Seaside girls

Glancing quickly at the letter from his daughter, Bloom takes in the phrase "Blazes Boylan's seaside girls." When he reads the letter later in Calypso, he sees that Milly has actually written "Boylan's (I was on the pop of writing Blazes Boylan's) song about those seaside girls." But as far as anyone knows no Boylan, Blazes or otherwise, had any responsibility for the popular song Those Lovely Seaside Girls. It was written by Harry B. Norris in 1899 and sung by the cross-dressing performer Vesta Tilley on English music-hall stages. Like the passionate Là ci darem la mano and the sentimental Love's Old Sweet Song, this humorous love song enters the textures of Bloom's consciousness in various ways and reappears often in the novel, shaping readers' impressions of his erotic imagination.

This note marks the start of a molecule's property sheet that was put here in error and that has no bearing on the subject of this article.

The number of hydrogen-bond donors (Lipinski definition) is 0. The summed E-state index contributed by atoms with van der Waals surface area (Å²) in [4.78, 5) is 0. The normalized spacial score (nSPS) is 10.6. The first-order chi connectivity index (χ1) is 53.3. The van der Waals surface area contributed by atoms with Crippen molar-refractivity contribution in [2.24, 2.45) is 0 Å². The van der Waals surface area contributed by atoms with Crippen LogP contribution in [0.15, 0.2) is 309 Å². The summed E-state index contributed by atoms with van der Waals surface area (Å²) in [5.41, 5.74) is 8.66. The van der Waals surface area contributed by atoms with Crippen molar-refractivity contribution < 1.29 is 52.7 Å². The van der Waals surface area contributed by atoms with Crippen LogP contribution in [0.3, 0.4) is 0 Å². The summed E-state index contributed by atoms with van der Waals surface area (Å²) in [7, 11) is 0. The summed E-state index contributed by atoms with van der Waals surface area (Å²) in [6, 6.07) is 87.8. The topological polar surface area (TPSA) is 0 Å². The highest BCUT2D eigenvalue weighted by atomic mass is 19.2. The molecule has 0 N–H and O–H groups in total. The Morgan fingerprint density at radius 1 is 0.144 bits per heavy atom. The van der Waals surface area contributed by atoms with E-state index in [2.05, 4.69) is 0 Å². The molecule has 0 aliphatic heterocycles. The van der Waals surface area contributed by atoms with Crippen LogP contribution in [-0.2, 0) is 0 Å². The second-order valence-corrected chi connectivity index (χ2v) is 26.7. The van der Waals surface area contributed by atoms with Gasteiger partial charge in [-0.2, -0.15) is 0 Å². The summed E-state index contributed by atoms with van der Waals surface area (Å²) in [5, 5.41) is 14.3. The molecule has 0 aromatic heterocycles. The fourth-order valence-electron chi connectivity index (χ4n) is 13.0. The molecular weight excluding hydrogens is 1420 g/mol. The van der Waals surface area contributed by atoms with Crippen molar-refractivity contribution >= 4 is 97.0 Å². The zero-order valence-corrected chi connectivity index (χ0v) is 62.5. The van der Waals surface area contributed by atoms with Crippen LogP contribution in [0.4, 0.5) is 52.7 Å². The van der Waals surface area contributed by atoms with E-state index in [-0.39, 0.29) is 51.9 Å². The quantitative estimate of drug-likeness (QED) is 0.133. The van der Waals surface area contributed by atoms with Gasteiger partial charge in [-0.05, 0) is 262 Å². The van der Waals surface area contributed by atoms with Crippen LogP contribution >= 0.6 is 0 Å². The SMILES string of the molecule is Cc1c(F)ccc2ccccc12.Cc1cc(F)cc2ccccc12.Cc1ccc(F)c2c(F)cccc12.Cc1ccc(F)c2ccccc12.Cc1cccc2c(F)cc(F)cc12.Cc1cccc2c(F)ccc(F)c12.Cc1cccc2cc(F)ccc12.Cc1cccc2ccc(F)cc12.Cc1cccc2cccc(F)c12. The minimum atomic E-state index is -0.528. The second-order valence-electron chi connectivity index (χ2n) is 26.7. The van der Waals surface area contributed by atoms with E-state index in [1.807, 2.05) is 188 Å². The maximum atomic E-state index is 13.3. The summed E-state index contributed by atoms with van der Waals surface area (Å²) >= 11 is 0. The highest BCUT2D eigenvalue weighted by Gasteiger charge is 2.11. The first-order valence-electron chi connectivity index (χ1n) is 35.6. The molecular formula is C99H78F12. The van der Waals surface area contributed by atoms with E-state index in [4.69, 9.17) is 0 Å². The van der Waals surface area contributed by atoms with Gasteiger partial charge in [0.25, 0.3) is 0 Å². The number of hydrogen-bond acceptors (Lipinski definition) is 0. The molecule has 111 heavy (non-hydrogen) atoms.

JH 2017

Kevin McDermott (tenor) and Ralph Richey (piano) performing Those Lovely Seaside Girls, from the album Music from the Works of James Joyce (Sunphone Records, 2003). Source:

On the Shores of Bognor Regis, 1887 oil painting by A. M. Rossi. Source:

1895 cotton piqué seaside dress, held in the Museum at the Fashion Institute of Technology, New York City. Source:

Colorized print of an 1895 photograph of Margate Pier in Kent, England. Source:

Colorized print of an 1895 photograph of the Clacton-on-Sea Pier in Essex, England. Source:

Postcard of the Eastbourne Pier in East Sussex, England. Source:

Colorized print of photograph of the promenade, pier, and paviliion at Colwyn Bay in Wales, which opened for business in 1900. Source: